The Congressional Republicans you watch on TV are little more than extras used as props to give the country the illusion that there is really a functioning two party system.
While much has been made of Republican dominance of state legislatures, county government and governorships, in contrast to the Democrat’s bi-coastal archipelago dominance, almost no one has commented on how little that means in light of the inexorable spread of federal power over the realm since the New Deal.
The most recent iteration of this power is Obamacare, a massive health care tax that controls at least 15% of the economy. As of 2015 the Republican House had passed no fewer than 56 repeals of the Affordable Care Act, which they knew would go nowhere as long as Democrats controlled the Senate and the White House.
But the cries of “just you just wait until we get the White House” have been exposed as little more than empty boasts. From what we’ve seen, the serial repealers have proven themselves to be diffident, inept, and downright frightened of governing. That’s because the script calls for them to be rhetorical contrarians and nothing more.
When Senator Chuck Schumer warned the new president that “You take on the intelligence community – they have six ways from Sunday at getting back at you,” he wasn’t advising a friend how to stay out of trouble. It was a clear warning that the apparat is in our hands not yours. Michael Cohen’s contrived plea deal with language that clearly sought to paint Donald Trump as a co-conspirator along with the anvil dropped on Paul Manafort is proof that apparat is not a paranoid fantasy.
There have been eighteen Republican presidents since the founding of the party. Three out of four of our assassinated presidents have been Republicans. There have been five unsuccessful assassination attempts. Three out of five were Republicans. We’ve had five special counsels (or special prosecutors) investigating presidential administrations. Four of five of those being investigated were Republicans.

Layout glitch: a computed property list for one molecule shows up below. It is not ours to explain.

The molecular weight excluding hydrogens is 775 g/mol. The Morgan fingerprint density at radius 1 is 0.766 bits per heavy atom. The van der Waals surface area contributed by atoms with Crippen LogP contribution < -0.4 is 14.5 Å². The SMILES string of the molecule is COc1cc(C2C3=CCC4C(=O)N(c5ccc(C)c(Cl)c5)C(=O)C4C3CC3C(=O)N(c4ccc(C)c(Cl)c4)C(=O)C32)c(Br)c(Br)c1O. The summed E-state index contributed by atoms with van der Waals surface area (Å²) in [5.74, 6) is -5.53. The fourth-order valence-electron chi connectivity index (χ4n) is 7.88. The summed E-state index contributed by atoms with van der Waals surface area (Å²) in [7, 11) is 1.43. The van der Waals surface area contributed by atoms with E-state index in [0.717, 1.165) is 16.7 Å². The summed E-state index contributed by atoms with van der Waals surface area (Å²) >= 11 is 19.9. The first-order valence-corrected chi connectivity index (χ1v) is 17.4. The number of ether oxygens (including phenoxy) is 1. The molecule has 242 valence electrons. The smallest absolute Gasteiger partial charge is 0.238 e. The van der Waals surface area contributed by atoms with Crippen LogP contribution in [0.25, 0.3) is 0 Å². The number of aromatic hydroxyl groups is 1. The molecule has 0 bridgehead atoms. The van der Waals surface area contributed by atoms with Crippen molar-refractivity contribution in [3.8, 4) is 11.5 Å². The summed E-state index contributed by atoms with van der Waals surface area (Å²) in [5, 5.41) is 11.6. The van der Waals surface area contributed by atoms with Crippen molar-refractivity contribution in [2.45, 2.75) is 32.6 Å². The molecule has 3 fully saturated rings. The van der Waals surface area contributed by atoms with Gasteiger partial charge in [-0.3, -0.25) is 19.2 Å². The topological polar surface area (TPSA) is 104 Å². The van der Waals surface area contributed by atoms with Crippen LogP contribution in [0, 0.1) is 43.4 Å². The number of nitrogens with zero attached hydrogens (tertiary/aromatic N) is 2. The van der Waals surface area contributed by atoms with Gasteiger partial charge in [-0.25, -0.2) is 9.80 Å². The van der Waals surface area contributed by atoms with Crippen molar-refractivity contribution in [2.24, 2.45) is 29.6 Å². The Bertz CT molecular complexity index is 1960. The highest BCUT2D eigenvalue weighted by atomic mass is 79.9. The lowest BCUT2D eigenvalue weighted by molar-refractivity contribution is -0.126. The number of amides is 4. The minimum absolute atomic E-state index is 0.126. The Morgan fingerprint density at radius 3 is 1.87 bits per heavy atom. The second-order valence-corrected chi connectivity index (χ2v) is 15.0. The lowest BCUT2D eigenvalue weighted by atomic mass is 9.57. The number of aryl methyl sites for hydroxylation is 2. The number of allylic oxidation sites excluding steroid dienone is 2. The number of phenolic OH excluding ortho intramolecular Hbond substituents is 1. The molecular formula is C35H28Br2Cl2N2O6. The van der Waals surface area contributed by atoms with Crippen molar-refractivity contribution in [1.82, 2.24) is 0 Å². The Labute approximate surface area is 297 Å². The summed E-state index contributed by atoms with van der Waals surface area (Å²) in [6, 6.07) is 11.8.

So if you’re a Republican president you might say you enter the White House with a pre-existing condition.
On June 17, 2017, a Saturday, the slowest of news days, the Wall Street Journal, published a 1200-word editorial titled “Robert Mueller’s Mission.” It deserves to be widely read and disseminated.
In their lengthy dissertation they offer about a dozen reasons by my count why Robert Mueller is perhaps the worst possible choice to conduct this “investigation.” When I came across the sentence that stated “Mr. Mueller is widely admired and no one questions his personal integrity, but…” I burst out laughing.
What you come away with is the sense that not only is the ghost of J. Edgar Hoover alive and well in the upper reaches of the FBI, it has actually gotten much worse. While Hoover might have held the goods on all sorts of politicians that he would use to his advantage, he wouldn’t recognize the perversion of police powers and the judiciary that we are witnessing today. If Alan Furst is looking for new material he might turn his attention away from Europe, where he has mastered the machinations of spies and the police state to back home. That’s because l’affaire Trump increasingly smacks of a one- party state that uses the national security apparatus to eliminate its enemies.